EasyJet 9,508 1,629,096 1,651,230,827
Wizz Air 2,384 490,124 532,370,740
Lufthansa 3,064 468,699 304,127,238
Vueling Airlines           2,580 457,708 432,312,911
British Airways 2,209 347,435 398,941,476
Air France 2,375 291,398 243,521,141
Air Dolomiti 1,971 236,520 116,413,315
Eurowings 1,356 198,380 177,309,222
Source: Cirium schedules data March 2020

Lufthansa Group is the fourth-most-impacted operation, once its Italian regional carrier Air Dolomiti, budget brand Eurowings, Swiss, and Austrian are considered.

But it is northern Italy where the primary focus of airline capacity cuts have so far been. The biggest hub for European routes from Italy, Rome Fiumicino, is relatively unimpacted. But the next four biggest airports are all located in northern Italy. Eight of the 20 biggest Italian airports for European capacity are located above Florence and Pisa – the area identified by the UK government as being subject to precautionary measures in relation to the spread of the coronavirus.

Biggest Italian airports to Europe by seat capacity: March 2020
Airport           Flights                 Seats                 ASKs
Rome Fiumicino        9,443 1,529,883 1,421,649,195
Milan Malpensa 6,024 985,417 967,751,490
Bergamo Milan 3,137 583,546 604,256,219
Milan Linate 3,924 528,841 403,069,291
Venice 2,958 467,555 437,119,973
Naples 2,630 429,774 426,906,753
Bologna 2,637 419,740 412,632,869
Catania 2,147 370,695 364,232,349
Rome Ciampino 1,386 262,606 328,588,912
Palermo 1,432 247,435 203,283,359
Bari 1,417 244,355 203,754,505
Turin 1,503 221,618 180,937,777
Pisa 1,089 185,357 176,676,481
Cagliari 871 153,191 104,682,518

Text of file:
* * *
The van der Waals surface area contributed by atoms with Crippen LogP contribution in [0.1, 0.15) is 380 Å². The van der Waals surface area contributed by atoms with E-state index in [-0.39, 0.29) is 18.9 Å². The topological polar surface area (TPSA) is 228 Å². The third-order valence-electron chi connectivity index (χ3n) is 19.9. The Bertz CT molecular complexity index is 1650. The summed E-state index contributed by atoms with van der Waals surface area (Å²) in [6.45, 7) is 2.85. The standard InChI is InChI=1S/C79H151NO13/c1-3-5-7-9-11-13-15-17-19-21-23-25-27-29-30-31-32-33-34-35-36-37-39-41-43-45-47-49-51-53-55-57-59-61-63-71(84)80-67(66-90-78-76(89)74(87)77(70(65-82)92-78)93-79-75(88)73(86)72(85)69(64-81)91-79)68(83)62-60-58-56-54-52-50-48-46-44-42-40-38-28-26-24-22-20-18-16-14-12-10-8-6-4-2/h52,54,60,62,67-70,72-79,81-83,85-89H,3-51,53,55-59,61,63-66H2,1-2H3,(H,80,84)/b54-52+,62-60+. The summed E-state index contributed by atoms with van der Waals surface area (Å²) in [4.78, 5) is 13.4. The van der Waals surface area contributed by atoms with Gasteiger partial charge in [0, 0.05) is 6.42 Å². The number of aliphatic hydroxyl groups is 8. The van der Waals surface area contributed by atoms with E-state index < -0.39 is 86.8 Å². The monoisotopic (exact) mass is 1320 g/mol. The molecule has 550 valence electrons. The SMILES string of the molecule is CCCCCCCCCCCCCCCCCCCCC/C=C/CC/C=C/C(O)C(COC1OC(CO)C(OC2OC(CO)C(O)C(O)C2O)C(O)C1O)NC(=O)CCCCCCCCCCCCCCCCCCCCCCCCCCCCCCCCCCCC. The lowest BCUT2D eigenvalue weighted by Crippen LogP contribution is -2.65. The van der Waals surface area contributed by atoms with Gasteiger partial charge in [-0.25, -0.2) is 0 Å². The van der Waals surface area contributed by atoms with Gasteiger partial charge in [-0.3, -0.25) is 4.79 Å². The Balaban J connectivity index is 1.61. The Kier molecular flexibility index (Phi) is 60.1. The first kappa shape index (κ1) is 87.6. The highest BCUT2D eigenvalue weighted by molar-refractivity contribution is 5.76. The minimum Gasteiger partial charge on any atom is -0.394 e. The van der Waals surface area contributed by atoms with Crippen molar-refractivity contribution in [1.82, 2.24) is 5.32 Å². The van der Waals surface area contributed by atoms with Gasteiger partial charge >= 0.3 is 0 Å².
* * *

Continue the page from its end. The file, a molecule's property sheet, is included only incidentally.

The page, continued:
Florence 1,173 147,780 118,987,095
Venice Treviso 733 137,916 129,218,443
Verona 767 120,888 119,083,624
Brindisi 641 109,510 94,377,230
Lamezia Terme 587 103,726 88,831,726
Genoa 445 57,657 35,354,383
Source: Cirium schedules data

EasyJet is the biggest operator out of Malpensa on European routes, followed by Ryanair. Italy’s biggest carrier Alitalia has a relatively small presence at Malpensa – though is the dominant carrier at Milan’s downtown Linate airport. 

Biggest carriers on European routes from Milan Malpensa: March 2020
Airline             Flights               Seats              ASKs
EasyJet 3,906 679,692 635,204,706
Ryanair 1,414 267,246 278,679,946
Lufthansa 630 103,372 45,614,403
Vueling 454 88,604 61,676,107
Eurowings 626 87,756 55,325,066
Aeroflot 392 62,931 143,003,593
Wizz Air 284 60,820 57,085,621
Turkish Airlines 286 55,302 93,631,000
Austrian 343 55,248 36,276,519
Source: Cirium schedule data March 2020

Ironically, probably the more challenged business by a drop in demand at Malpensa may have been Air Italy, which had the lion’s share of its capacity at the airport. But backers of Air Italy had already made the decision earlier this month to pull the plug on the airline, even before the spike in coronavirus cases in northern Italy had emerged.

Ryanair is the biggest operator at Bergamo’s Orio al Serio airport – followed by Wizz Air – while EasyJet is the biggest carrier at Venice Marco Polo airport.

Lufthansa Group’s Italian regional carrier Air Dolomiti operates across a number of northern Italian airports – including Turin, Verona and Venice – as part of its feeder operations into Frankfurt and Munich.